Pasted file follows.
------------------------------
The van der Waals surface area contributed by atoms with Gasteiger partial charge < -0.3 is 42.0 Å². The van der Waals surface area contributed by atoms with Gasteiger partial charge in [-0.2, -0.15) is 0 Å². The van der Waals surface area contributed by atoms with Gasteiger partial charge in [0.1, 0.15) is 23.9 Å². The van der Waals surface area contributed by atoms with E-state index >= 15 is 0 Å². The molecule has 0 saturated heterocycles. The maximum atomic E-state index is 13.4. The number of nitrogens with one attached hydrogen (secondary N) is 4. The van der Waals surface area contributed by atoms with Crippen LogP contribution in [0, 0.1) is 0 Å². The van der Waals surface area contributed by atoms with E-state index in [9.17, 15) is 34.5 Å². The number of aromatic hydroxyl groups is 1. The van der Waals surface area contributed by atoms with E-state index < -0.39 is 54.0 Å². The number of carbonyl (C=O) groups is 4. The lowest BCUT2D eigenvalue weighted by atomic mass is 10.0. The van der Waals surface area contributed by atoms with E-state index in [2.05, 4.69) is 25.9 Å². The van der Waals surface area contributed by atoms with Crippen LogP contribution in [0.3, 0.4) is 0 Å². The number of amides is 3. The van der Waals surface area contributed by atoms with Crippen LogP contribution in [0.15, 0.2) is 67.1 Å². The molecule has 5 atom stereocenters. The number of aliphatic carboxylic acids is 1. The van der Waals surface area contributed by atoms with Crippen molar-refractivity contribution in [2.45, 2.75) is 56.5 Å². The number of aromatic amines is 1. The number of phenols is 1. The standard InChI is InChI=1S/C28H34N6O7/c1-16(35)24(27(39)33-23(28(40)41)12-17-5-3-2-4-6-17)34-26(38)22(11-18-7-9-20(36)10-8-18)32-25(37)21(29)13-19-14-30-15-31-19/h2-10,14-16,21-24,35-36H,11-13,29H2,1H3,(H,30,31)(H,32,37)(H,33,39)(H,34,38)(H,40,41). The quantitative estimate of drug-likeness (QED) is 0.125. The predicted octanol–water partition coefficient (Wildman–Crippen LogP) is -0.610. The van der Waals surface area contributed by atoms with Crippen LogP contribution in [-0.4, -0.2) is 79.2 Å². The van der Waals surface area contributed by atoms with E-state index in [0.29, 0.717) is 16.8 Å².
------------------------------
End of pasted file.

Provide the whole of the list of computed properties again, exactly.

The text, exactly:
The van der Waals surface area contributed by atoms with Gasteiger partial charge < -0.3 is 42.0 Å². The van der Waals surface area contributed by atoms with Gasteiger partial charge in [-0.2, -0.15) is 0 Å². The van der Waals surface area contributed by atoms with Gasteiger partial charge in [0.1, 0.15) is 23.9 Å². The van der Waals surface area contributed by atoms with E-state index >= 15 is 0 Å². The molecule has 0 saturated heterocycles. The maximum atomic E-state index is 13.4. The number of nitrogens with one attached hydrogen (secondary N) is 4. The van der Waals surface area contributed by atoms with Crippen LogP contribution in [0, 0.1) is 0 Å². The van der Waals surface area contributed by atoms with E-state index in [9.17, 15) is 34.5 Å². The number of aromatic hydroxyl groups is 1. The van der Waals surface area contributed by atoms with E-state index < -0.39 is 54.0 Å². The number of carbonyl (C=O) groups is 4. The lowest BCUT2D eigenvalue weighted by atomic mass is 10.0. The van der Waals surface area contributed by atoms with E-state index in [2.05, 4.69) is 25.9 Å². The van der Waals surface area contributed by atoms with Crippen LogP contribution in [0.3, 0.4) is 0 Å². The number of amides is 3. The van der Waals surface area contributed by atoms with Crippen LogP contribution in [0.15, 0.2) is 67.1 Å². The molecule has 5 atom stereocenters. The number of aliphatic carboxylic acids is 1. The van der Waals surface area contributed by atoms with Crippen molar-refractivity contribution in [2.45, 2.75) is 56.5 Å². The number of aromatic amines is 1. The number of phenols is 1. The standard InChI is InChI=1S/C28H34N6O7/c1-16(35)24(27(39)33-23(28(40)41)12-17-5-3-2-4-6-17)34-26(38)22(11-18-7-9-20(36)10-8-18)32-25(37)21(29)13-19-14-30-15-31-19/h2-10,14-16,21-24,35-36H,11-13,29H2,1H3,(H,30,31)(H,32,37)(H,33,39)(H,34,38)(H,40,41). The quantitative estimate of drug-likeness (QED) is 0.125. The predicted octanol–water partition coefficient (Wildman–Crippen LogP) is -0.610. The van der Waals surface area contributed by atoms with Crippen LogP contribution in [-0.4, -0.2) is 79.2 Å². The van der Waals surface area contributed by atoms with E-state index in [0.29, 0.717) is 16.8 Å².